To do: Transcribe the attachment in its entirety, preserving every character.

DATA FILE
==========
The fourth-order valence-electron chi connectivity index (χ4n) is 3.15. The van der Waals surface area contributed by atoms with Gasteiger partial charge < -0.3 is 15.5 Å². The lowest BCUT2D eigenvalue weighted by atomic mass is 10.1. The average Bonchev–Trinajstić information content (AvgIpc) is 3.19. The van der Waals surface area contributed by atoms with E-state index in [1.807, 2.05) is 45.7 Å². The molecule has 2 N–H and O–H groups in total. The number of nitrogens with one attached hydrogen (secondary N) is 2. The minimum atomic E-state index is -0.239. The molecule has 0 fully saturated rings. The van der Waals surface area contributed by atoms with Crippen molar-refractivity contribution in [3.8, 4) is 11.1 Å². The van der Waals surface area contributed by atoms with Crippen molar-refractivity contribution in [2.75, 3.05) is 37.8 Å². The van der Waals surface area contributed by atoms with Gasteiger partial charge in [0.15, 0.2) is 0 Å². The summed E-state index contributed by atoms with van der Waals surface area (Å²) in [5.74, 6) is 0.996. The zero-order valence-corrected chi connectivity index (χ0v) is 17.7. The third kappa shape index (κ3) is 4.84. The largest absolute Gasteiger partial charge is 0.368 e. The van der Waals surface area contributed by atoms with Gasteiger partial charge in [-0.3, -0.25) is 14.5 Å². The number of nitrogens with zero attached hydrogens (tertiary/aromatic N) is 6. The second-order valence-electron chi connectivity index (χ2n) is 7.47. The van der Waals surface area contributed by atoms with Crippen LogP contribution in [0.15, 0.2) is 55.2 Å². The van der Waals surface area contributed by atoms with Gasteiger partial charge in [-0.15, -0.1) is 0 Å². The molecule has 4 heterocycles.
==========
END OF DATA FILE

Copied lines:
The fourth-order valence-electron chi connectivity index (χ4n) is 3.15. The van der Waals surface area contributed by atoms with Gasteiger partial charge < -0.3 is 15.5 Å². The lowest BCUT2D eigenvalue weighted by atomic mass is 10.1. The average Bonchev–Trinajstić information content (AvgIpc) is 3.19. The van der Waals surface area contributed by atoms with E-state index in [1.807, 2.05) is 45.7 Å². The molecule has 2 N–H and O–H groups in total. The number of nitrogens with one attached hydrogen (secondary N) is 2. The minimum atomic E-state index is -0.239. The molecule has 0 fully saturated rings. The van der Waals surface area contributed by atoms with Crippen molar-refractivity contribution in [3.8, 4) is 11.1 Å². The van der Waals surface area contributed by atoms with Crippen molar-refractivity contribution in [2.75, 3.05) is 37.8 Å². The van der Waals surface area contributed by atoms with Gasteiger partial charge in [0.15, 0.2) is 0 Å². The summed E-state index contributed by atoms with van der Waals surface area (Å²) in [5.74, 6) is 0.996. The zero-order valence-corrected chi connectivity index (χ0v) is 17.7. The third kappa shape index (κ3) is 4.84. The largest absolute Gasteiger partial charge is 0.368 e. The van der Waals surface area contributed by atoms with Gasteiger partial charge in [-0.3, -0.25) is 14.5 Å². The number of nitrogens with zero attached hydrogens (tertiary/aromatic N) is 6. The second-order valence-electron chi connectivity index (χ2n) is 7.47. The van der Waals surface area contributed by atoms with Crippen LogP contribution in [0.15, 0.2) is 55.2 Å². The van der Waals surface area contributed by atoms with Gasteiger partial charge in [-0.15, -0.1) is 0 Å². The molecule has 4 heterocycles.